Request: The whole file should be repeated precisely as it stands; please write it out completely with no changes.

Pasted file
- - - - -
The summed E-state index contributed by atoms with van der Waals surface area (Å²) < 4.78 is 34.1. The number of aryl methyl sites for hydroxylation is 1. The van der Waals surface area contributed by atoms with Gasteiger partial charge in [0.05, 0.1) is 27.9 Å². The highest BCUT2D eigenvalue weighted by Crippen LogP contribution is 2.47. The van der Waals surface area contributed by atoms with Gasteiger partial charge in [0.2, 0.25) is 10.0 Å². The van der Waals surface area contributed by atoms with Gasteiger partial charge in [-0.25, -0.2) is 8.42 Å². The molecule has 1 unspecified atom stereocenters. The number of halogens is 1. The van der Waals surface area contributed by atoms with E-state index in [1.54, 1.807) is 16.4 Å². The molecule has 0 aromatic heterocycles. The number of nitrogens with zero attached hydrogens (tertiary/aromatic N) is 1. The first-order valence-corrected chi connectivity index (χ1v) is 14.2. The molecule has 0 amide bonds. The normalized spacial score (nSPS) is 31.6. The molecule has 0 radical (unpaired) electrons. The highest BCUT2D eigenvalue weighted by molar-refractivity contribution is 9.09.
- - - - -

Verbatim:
The summed E-state index contributed by atoms with van der Waals surface area (Å²) < 4.78 is 34.1. The number of aryl methyl sites for hydroxylation is 1. The van der Waals surface area contributed by atoms with Gasteiger partial charge in [0.05, 0.1) is 27.9 Å². The highest BCUT2D eigenvalue weighted by Crippen LogP contribution is 2.47. The van der Waals surface area contributed by atoms with Gasteiger partial charge in [0.2, 0.25) is 10.0 Å². The van der Waals surface area contributed by atoms with Gasteiger partial charge in [-0.25, -0.2) is 8.42 Å². The molecule has 1 unspecified atom stereocenters. The number of halogens is 1. The van der Waals surface area contributed by atoms with E-state index in [1.54, 1.807) is 16.4 Å². The molecule has 0 aromatic heterocycles. The number of nitrogens with zero attached hydrogens (tertiary/aromatic N) is 1. The first-order valence-corrected chi connectivity index (χ1v) is 14.2. The molecule has 0 amide bonds. The normalized spacial score (nSPS) is 31.6. The molecule has 0 radical (unpaired) electrons. The highest BCUT2D eigenvalue weighted by molar-refractivity contribution is 9.09.